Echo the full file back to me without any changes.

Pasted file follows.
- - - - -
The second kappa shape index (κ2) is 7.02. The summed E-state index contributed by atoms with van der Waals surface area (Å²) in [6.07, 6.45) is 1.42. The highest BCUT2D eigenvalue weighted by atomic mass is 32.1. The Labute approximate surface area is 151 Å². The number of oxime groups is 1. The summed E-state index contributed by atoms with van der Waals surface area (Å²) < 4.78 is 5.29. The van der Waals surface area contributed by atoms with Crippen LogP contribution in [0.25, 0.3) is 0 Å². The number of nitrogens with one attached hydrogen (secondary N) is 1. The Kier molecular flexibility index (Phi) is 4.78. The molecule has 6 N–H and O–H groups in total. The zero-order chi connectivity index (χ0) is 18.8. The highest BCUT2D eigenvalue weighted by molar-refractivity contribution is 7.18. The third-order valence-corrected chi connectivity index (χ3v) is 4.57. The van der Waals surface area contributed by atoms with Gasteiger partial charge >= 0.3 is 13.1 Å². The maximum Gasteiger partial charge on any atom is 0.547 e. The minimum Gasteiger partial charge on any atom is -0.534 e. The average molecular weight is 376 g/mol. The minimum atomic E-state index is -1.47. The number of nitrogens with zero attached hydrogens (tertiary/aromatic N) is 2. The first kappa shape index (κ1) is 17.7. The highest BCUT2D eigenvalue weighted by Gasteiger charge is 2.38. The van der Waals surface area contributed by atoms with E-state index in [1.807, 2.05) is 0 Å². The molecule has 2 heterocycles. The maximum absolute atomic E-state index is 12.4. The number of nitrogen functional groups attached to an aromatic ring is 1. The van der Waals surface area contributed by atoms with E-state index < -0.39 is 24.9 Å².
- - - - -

The second kappa shape index (κ2) is 7.02. The summed E-state index contributed by atoms with van der Waals surface area (Å²) in [6.07, 6.45) is 1.42. The highest BCUT2D eigenvalue weighted by atomic mass is 32.1. The Labute approximate surface area is 151 Å². The number of oxime groups is 1. The summed E-state index contributed by atoms with van der Waals surface area (Å²) < 4.78 is 5.29. The van der Waals surface area contributed by atoms with Crippen LogP contribution in [0.25, 0.3) is 0 Å². The number of nitrogens with one attached hydrogen (secondary N) is 1. The Kier molecular flexibility index (Phi) is 4.78. The molecule has 6 N–H and O–H groups in total. The zero-order chi connectivity index (χ0) is 18.8. The highest BCUT2D eigenvalue weighted by molar-refractivity contribution is 7.18. The third-order valence-corrected chi connectivity index (χ3v) is 4.57. The van der Waals surface area contributed by atoms with Gasteiger partial charge >= 0.3 is 13.1 Å². The maximum Gasteiger partial charge on any atom is 0.547 e. The minimum Gasteiger partial charge on any atom is -0.534 e. The average molecular weight is 376 g/mol. The minimum atomic E-state index is -1.47. The number of nitrogens with zero attached hydrogens (tertiary/aromatic N) is 2. The first kappa shape index (κ1) is 17.7. The highest BCUT2D eigenvalue weighted by Gasteiger charge is 2.38. The van der Waals surface area contributed by atoms with E-state index in [1.807, 2.05) is 0 Å². The molecule has 2 heterocycles. The maximum absolute atomic E-state index is 12.4. The number of nitrogen functional groups attached to an aromatic ring is 1. The van der Waals surface area contributed by atoms with E-state index < -0.39 is 24.9 Å².